Desert Beetles May Help Prevent Frost

Posted: Jan 24 2016, 3:56pm CST | by , in News | Latest Science News

Desert Beetles Help Discover Frost Reduction Tech
By controlling the spacing of condensation, researchers were able to control the speed of frost growth across surfaces, or completely prevent frost. The video shows frost spreads more quickly when drops are closer, and the chain reaction is not as quick when the drops are farther apart. Credit: Saurabh Nath/Virginia Tech
  • Beetles may be the answer to preventing Frost damage!

Research claims they can use photolithography to control the spread of frost on mega-structures.

Frost damage has long been a major problem in the winter season. Now a team of researchers claim they may have found the answer to prevent Frost damage. The answers shockingly lie in tiny Beetles.

The claims were made by a team of researchers led by Virginia Tech. The researchers claim they can prevent frost on airplane parts, condenser coils, and even windshields.

The researchers will use a method involving chemical micropatterns to control the growth of frost especially the frost caused by condensation.

The findings were published in Scientific Reports, an online journal from the publishers of Nature. According to the researchers they will use photolithography.

The technique will pattern chemical arrays that attract water over top of a surface that repels water. It will lead to the prevention or control of the frost. The source of the research work was very unusual.

The researchers used the Namib Desert Beetle as an inspiration. The Namib Desert Beetle lives in one of the hottest places in the world. The Beetle is still capable of collecting airborne water particles.

The Beetle consists of a bumpy shell. The tips of the bumps attract moisture to form drops. However the sides of the Beetle are smooth and repel water. The sides create channels that lead directly to the beetle's mouth.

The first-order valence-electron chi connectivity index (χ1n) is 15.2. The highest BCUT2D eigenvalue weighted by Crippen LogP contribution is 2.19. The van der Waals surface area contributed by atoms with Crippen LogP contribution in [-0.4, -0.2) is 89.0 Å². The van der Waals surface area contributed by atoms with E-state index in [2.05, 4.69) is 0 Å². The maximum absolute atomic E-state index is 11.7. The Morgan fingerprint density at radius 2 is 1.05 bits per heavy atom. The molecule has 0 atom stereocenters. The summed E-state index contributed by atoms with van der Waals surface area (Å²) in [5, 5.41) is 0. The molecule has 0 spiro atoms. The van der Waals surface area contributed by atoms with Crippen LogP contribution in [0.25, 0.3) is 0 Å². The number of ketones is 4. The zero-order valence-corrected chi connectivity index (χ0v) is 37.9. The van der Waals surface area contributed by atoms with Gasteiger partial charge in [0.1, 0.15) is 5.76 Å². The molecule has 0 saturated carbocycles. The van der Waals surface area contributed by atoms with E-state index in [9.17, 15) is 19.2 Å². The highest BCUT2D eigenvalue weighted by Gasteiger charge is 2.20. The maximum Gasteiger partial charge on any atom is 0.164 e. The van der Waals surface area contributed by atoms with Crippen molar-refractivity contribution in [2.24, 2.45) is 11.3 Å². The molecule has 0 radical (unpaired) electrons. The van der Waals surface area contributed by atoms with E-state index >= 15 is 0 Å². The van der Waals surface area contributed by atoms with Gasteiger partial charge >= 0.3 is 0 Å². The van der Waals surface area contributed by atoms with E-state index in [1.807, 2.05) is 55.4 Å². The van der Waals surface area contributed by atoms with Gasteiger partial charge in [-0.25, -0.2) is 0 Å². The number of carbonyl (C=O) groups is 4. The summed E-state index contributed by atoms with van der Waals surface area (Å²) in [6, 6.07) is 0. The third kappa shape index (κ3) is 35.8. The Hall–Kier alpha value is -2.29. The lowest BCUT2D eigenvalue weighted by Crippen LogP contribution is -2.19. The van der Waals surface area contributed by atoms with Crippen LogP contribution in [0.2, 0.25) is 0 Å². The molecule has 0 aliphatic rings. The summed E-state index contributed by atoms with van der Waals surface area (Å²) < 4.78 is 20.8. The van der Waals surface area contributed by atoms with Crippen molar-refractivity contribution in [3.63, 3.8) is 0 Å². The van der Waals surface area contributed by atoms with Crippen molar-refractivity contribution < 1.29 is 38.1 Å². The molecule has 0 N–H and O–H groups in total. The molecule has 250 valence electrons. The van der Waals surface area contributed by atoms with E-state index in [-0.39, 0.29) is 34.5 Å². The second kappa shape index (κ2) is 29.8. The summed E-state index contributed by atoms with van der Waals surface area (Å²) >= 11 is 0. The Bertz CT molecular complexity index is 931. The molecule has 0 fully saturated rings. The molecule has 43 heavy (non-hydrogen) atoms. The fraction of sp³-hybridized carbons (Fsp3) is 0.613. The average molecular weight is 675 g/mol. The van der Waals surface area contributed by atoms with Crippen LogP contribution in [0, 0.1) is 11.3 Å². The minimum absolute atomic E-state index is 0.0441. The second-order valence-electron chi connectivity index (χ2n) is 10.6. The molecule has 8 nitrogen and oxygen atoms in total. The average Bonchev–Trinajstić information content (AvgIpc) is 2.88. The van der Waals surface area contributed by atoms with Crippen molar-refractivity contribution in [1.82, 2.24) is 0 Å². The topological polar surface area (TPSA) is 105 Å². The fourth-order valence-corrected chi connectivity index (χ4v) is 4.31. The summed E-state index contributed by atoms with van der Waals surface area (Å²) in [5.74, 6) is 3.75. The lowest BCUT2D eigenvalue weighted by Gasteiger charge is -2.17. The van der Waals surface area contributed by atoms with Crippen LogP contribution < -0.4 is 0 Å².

The research was carried out at the Oak Ridge National Laboratory. The researchers developed the beetle-inspired, frost-controlling chemical pattern on a small surface.

The surface was only about the size of a centimetre. However the researchers believe the area can be scaled up to large surface areas. The areas can even be thirsty, hydrophilic patterns overtops. The overtops can be hydrophobic or water-repellent, surfaces.

Jonathan Boreyko is an assistant professor of Biomedical Engineering and Mechanics. Boreyko is employed at the Virginia Tech College of Engineering and was one of the lead authors.

According to Boreyko, they appreciate the irony of their research. How an insect that lives in a hot, dry desert inspired them to make a discovery about frost. The main alteration is that the researchers can control where dew drops grow.

Boreyko further stated they made a single dry zone around a piece of ice. The Dew drops better grow on the array of hydrophilic dots. The dots were placed apart far enough.

Then one of the drops freezes into the ice, but was no longer able to spread. The drop was unable to spread frost to the neighbouring drops because they are too far away. The drops then evaporated creating a dry zone around the ice. In simple words, the researchers were successful in making frost free dry zones.

The frost-free zones on larger surfaces can have a variety of applications. The zones can be made on heat pump coils or wind turbines or airplane wings.

C. Patrick Collier is the co-author of the study. Collier is also a research scientist at the Nanofabrication Research Laboratory Center. Collier is also employed at the Oak Ridge National Laboratory.

According to Collier, to make sure things keep dry is huge energy expenditure. So the team paid more attention to ways to control water condensation and freezing. The research could lead to huge cost savings on big infrastructures.

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